Classes at the Yuba River Charter School in Nevada City are back in session, minus nearly a third of the 300 children enrolled there in kindergarten through eighth grade.
The reason? An unvaccinated child who contracted the measles. Yes, California, it happened again.
Faced with the contagious nature of the childhood disease (see “Disneyland measles epidemic”) and the fact that Yuba River is a Waldorf school with a vaccination rate far, far below the mid-90-percent range needed to block an outbreak, the Nevada County Public Health Department had little choice but to shut down the school for a day and tell everyone without proof of immunization to go home until the threat of infection passes.
Had California’s new vaccine law been in effect, things might have been different. Parents hoping to send children to day care or school would have to vaccinate them or home-school unless they had a medical exemption. But Senate Bill 277, which was bitterly fought by vaccine resisters, won’t be implemented until fall, with the start of the 2016 school year. And in the meantime, efforts to undermine it continue.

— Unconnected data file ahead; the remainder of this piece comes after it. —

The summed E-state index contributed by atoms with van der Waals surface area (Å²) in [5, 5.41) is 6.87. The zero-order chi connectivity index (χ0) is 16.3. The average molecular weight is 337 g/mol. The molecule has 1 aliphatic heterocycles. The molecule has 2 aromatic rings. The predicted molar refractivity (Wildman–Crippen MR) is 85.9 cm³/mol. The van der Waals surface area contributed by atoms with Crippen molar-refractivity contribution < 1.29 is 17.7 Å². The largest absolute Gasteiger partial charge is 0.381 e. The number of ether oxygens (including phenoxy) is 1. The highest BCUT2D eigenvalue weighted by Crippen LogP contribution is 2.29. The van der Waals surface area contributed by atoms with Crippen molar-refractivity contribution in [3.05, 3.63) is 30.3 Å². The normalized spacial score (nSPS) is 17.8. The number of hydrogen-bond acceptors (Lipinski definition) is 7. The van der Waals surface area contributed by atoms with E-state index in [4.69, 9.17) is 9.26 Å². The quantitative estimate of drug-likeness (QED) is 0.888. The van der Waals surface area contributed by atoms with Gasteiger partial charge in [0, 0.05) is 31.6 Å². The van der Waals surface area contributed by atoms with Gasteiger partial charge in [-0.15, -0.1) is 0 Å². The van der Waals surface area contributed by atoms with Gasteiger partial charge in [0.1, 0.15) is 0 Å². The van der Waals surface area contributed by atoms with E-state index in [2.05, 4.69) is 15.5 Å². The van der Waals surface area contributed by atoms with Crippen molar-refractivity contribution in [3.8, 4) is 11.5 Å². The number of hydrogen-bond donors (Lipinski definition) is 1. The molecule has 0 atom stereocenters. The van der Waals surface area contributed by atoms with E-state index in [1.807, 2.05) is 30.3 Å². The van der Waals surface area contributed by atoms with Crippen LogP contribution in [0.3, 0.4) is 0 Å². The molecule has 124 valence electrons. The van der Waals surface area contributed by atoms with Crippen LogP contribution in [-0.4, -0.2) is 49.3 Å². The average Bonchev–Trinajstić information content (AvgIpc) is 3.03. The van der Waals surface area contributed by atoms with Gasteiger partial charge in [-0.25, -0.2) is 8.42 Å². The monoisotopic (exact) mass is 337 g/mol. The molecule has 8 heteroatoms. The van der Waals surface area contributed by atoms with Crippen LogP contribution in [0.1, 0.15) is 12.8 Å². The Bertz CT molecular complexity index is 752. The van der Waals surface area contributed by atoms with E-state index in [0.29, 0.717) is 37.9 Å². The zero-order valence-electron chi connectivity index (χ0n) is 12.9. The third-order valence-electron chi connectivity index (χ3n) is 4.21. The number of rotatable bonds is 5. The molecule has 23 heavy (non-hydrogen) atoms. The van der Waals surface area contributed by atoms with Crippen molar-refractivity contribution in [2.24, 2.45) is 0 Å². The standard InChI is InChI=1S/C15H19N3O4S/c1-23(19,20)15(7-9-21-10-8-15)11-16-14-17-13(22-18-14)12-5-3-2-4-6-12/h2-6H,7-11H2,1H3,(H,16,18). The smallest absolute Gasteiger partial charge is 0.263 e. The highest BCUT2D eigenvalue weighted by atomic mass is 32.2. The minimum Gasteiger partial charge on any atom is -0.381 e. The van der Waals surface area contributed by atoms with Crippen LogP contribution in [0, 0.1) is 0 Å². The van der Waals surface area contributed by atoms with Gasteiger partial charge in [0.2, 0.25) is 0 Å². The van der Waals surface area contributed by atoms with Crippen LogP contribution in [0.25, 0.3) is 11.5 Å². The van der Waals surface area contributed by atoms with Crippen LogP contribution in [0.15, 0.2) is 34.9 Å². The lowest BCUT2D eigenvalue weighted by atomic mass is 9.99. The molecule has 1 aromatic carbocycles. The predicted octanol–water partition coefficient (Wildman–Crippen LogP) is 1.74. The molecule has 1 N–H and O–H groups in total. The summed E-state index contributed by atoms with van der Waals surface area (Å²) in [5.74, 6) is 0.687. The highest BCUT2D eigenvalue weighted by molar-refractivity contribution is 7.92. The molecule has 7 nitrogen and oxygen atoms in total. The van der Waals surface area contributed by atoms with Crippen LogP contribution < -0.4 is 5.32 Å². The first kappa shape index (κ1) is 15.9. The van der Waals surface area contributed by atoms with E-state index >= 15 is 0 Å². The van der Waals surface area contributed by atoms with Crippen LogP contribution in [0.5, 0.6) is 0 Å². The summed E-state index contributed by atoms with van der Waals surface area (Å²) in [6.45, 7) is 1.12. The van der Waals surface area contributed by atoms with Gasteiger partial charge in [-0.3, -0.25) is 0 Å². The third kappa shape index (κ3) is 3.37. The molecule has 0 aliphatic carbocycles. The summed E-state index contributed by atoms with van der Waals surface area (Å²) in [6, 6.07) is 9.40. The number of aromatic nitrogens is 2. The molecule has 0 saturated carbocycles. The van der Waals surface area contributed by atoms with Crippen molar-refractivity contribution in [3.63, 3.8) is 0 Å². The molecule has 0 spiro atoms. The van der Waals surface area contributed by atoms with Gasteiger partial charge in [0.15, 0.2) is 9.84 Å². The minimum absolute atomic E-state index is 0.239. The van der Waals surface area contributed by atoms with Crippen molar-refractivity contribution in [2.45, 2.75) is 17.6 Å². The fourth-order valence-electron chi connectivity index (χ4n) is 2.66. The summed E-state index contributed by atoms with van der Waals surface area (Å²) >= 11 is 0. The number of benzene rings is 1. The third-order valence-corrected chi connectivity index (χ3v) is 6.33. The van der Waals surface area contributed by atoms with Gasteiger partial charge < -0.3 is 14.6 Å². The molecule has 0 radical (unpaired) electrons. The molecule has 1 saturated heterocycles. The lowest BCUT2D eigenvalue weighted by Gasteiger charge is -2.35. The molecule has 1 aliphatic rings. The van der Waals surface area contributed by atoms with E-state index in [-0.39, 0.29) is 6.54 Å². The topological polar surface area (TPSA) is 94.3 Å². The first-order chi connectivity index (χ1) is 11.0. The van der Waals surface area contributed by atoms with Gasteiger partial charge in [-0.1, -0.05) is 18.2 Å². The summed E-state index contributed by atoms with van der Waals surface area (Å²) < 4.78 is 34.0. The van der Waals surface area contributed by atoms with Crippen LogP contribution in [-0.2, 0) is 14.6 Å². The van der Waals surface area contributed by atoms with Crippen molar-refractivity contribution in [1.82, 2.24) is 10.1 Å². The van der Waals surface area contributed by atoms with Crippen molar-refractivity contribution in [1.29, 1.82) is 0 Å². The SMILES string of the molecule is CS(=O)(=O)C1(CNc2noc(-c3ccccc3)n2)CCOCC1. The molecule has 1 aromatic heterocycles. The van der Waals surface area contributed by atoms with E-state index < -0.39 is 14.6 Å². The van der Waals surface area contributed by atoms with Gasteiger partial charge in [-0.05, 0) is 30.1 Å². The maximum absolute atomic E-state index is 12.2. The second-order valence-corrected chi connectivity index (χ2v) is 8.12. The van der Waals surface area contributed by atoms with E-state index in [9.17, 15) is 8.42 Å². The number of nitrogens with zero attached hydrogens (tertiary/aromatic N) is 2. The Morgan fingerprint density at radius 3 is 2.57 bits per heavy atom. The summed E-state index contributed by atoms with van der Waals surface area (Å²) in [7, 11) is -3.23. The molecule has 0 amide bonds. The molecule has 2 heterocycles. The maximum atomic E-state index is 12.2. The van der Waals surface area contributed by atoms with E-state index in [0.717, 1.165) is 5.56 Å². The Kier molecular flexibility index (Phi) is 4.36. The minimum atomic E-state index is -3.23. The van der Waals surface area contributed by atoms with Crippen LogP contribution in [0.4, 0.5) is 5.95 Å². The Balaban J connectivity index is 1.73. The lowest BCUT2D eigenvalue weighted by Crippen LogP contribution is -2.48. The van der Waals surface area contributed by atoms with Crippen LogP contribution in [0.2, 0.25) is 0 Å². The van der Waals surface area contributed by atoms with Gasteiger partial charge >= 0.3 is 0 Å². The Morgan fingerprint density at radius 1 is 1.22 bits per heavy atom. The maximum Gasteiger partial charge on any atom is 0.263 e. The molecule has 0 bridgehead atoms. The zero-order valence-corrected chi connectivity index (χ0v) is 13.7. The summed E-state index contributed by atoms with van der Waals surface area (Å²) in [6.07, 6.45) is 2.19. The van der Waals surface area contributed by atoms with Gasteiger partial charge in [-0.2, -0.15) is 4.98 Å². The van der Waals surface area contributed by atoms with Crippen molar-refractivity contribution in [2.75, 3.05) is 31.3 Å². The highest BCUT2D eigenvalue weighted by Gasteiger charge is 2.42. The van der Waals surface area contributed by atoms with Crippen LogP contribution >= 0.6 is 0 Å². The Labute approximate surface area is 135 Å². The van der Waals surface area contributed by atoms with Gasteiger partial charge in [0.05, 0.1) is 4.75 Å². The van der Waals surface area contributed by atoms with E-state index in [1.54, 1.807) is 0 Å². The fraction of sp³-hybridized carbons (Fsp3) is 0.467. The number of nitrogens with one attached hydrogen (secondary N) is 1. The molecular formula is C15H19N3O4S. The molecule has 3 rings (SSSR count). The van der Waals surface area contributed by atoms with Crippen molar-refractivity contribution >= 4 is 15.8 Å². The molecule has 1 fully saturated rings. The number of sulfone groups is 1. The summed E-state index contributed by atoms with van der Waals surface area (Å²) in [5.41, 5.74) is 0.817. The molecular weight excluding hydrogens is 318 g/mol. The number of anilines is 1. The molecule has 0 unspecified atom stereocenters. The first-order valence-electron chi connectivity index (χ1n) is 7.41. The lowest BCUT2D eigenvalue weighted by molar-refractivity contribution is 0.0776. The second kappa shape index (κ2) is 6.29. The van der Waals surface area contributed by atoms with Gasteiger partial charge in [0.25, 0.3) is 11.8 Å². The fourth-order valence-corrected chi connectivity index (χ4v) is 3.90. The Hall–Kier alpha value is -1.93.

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Had California’s new vaccine law been in effect, things might have been different, but SB 277 won’t be implemented until fall.
Measles is a common childhood disease; it can also kill children. Once nearly eradicated in this country, it has made a comeback, largely due to the misguided fears of vaccine resisters.
It’s a terrible trend; indeed, a recent study funded by the National Institutes of Health found that the unvaccinated children of vaccine resisters are the most likely to be infected in measles outbreaks. That’s why, according to Nevada County health officials, 98 kids were absent due to a lack of vaccination on Thursday.
They’re to be quarantined until April 8. So far, there have been no new cases. Here’s hoping it stays that way. Here’s hoping the Nevada City parents do the right thing and get that vaccination rate back up where it should be. And here’s hoping the unvaccinated kids stay home in the meantime. Health officials in Amador County say that before his diagnosis, the infected child also went to a restaurant in Jackson last week.